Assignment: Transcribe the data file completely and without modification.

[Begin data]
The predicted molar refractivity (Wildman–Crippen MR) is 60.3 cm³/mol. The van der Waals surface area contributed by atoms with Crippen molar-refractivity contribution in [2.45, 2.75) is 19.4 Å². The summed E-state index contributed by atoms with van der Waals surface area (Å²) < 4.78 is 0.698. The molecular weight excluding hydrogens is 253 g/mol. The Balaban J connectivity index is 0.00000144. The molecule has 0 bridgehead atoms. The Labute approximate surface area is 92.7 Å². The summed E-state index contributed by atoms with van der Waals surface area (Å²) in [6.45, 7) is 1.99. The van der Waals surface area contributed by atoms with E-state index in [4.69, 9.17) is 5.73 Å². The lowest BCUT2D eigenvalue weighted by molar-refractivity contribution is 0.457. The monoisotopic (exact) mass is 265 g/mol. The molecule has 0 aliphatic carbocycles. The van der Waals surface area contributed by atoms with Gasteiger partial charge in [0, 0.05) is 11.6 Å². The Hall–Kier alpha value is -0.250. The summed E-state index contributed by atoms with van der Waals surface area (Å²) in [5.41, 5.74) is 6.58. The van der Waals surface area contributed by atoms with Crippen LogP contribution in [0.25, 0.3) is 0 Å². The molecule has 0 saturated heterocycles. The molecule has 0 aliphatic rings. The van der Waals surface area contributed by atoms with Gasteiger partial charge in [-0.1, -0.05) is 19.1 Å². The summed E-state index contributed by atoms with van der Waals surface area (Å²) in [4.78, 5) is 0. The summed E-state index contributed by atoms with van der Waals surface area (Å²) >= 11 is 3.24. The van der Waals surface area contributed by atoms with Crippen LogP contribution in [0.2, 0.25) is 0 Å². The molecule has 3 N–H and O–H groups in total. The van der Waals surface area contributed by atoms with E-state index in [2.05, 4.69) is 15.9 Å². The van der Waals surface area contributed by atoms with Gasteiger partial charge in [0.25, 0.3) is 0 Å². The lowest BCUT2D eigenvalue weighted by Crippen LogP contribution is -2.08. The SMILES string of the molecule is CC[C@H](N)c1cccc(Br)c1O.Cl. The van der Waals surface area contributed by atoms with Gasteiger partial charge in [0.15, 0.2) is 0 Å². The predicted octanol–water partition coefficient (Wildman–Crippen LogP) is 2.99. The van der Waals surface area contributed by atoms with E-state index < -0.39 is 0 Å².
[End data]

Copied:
The predicted molar refractivity (Wildman–Crippen MR) is 60.3 cm³/mol. The van der Waals surface area contributed by atoms with Crippen molar-refractivity contribution in [2.45, 2.75) is 19.4 Å². The summed E-state index contributed by atoms with van der Waals surface area (Å²) < 4.78 is 0.698. The molecular weight excluding hydrogens is 253 g/mol. The Balaban J connectivity index is 0.00000144. The molecule has 0 bridgehead atoms. The Labute approximate surface area is 92.7 Å². The summed E-state index contributed by atoms with van der Waals surface area (Å²) in [6.45, 7) is 1.99. The van der Waals surface area contributed by atoms with E-state index in [4.69, 9.17) is 5.73 Å². The lowest BCUT2D eigenvalue weighted by molar-refractivity contribution is 0.457. The monoisotopic (exact) mass is 265 g/mol. The molecule has 0 aliphatic carbocycles. The van der Waals surface area contributed by atoms with Gasteiger partial charge in [0, 0.05) is 11.6 Å². The Hall–Kier alpha value is -0.250. The summed E-state index contributed by atoms with van der Waals surface area (Å²) in [5.41, 5.74) is 6.58. The van der Waals surface area contributed by atoms with Crippen LogP contribution in [0.25, 0.3) is 0 Å². The molecule has 0 saturated heterocycles. The molecule has 0 aliphatic rings. The van der Waals surface area contributed by atoms with Gasteiger partial charge in [-0.1, -0.05) is 19.1 Å². The summed E-state index contributed by atoms with van der Waals surface area (Å²) in [4.78, 5) is 0. The summed E-state index contributed by atoms with van der Waals surface area (Å²) >= 11 is 3.24. The van der Waals surface area contributed by atoms with Crippen LogP contribution in [0.2, 0.25) is 0 Å². The molecule has 3 N–H and O–H groups in total. The van der Waals surface area contributed by atoms with E-state index in [2.05, 4.69) is 15.9 Å². The van der Waals surface area contributed by atoms with Gasteiger partial charge in [0.25, 0.3) is 0 Å². The lowest BCUT2D eigenvalue weighted by Crippen LogP contribution is -2.08. The SMILES string of the molecule is CC[C@H](N)c1cccc(Br)c1O.Cl. The van der Waals surface area contributed by atoms with Gasteiger partial charge in [0.15, 0.2) is 0 Å². The predicted octanol–water partition coefficient (Wildman–Crippen LogP) is 2.99. The van der Waals surface area contributed by atoms with E-state index < -0.39 is 0 Å².